Especially since the end of the Cold War, the risk of nuclear war has almost disappeared from most minds. But the number of weapons of mass destruction is far higher than at the end of World War ii, the number of countries possessing them is far greater—and the destructive power of nuclear weapons has increased exponentially. A single bomb can be far more powerful than all the bombs dropped during World War ii combined.
The Global Challenges Foundation says the world now contains 15,350 nuclear weapons. “Right now, 4,000 of these weapons are in active deployment, meaning that they are available for use at any time,” it says. “A nuclear war could be just moments away.”
More and more nations have been working to build or improve nuclear weapons and the means of delivering them. Among them are Germany and Japan, Axis powers of World War ii. Also among them are radical nations like Iran and North Korea. Many of them are becoming increasingly belligerent, like Russia and China. Russia’s new “Satan 2” missile is the largest ballistic missile in history and can basically destroy not just a city but any European nation or an area of the U.S. as large as Texas. Several major nations are developing missiles that can fly triple the speed of any bullet and can maneuver to avoid interception.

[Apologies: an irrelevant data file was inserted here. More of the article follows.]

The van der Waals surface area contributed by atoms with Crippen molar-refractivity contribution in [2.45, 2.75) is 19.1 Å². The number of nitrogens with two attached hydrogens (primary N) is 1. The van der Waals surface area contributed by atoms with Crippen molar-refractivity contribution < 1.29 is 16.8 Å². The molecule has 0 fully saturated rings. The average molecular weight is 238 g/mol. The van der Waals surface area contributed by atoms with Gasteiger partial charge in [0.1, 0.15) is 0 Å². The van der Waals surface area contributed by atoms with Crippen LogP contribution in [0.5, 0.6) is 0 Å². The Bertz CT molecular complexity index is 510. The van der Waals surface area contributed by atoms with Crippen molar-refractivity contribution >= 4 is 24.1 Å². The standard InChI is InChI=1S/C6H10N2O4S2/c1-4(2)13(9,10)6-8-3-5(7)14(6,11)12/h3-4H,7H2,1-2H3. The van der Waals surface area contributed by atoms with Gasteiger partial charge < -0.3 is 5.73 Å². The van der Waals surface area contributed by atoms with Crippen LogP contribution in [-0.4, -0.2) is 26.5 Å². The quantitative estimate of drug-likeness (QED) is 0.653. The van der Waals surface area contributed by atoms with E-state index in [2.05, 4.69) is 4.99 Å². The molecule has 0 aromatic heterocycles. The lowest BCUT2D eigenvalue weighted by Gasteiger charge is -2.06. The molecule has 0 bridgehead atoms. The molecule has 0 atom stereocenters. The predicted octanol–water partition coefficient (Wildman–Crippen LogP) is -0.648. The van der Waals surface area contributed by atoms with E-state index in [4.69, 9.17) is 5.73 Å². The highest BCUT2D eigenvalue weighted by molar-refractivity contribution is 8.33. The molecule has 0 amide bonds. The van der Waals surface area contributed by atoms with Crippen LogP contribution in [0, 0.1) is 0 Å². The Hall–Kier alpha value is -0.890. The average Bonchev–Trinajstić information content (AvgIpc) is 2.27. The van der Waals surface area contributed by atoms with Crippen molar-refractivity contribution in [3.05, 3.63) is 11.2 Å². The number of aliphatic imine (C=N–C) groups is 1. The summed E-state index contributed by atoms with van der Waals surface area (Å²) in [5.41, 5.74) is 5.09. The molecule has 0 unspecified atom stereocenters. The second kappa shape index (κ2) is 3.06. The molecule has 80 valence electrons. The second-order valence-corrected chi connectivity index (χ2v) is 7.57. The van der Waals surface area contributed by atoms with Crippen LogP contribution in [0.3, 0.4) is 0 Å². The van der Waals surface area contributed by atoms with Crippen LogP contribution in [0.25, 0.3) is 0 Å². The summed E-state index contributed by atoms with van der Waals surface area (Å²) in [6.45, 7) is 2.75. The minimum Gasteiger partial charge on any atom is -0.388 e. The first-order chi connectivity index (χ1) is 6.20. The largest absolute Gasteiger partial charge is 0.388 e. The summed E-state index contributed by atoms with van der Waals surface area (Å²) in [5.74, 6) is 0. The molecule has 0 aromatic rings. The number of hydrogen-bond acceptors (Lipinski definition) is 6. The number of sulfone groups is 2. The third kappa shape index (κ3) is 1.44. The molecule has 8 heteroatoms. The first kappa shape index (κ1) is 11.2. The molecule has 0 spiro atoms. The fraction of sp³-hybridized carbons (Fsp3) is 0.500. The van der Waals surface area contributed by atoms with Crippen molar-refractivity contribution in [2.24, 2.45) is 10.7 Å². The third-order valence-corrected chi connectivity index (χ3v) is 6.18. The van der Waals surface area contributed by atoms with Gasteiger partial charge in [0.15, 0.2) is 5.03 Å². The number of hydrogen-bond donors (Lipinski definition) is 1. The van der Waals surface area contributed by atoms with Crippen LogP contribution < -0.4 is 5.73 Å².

These nations—and perhaps smaller groups, like terrorists—can unleash suffering and death orders of magnitude beyond D-Day, Hiroshima and Nagasaki combined.
But our leaders—and we ourselves—have forgotten what it means to wage war, to suffer and die. We skim past the news of current wars, and we ignore the proliferation of nuclear weapons and people willing to use them. We spend our imaginations on entertainments, not history.
The warning signs were there before World War ii. They are certainly here now. It is far more comfortable to insulate ourselves from that reality, but very soon, reality will intrude.
The threats facing our world are about to erupt into actual disasters—disasters that shatter our illusions.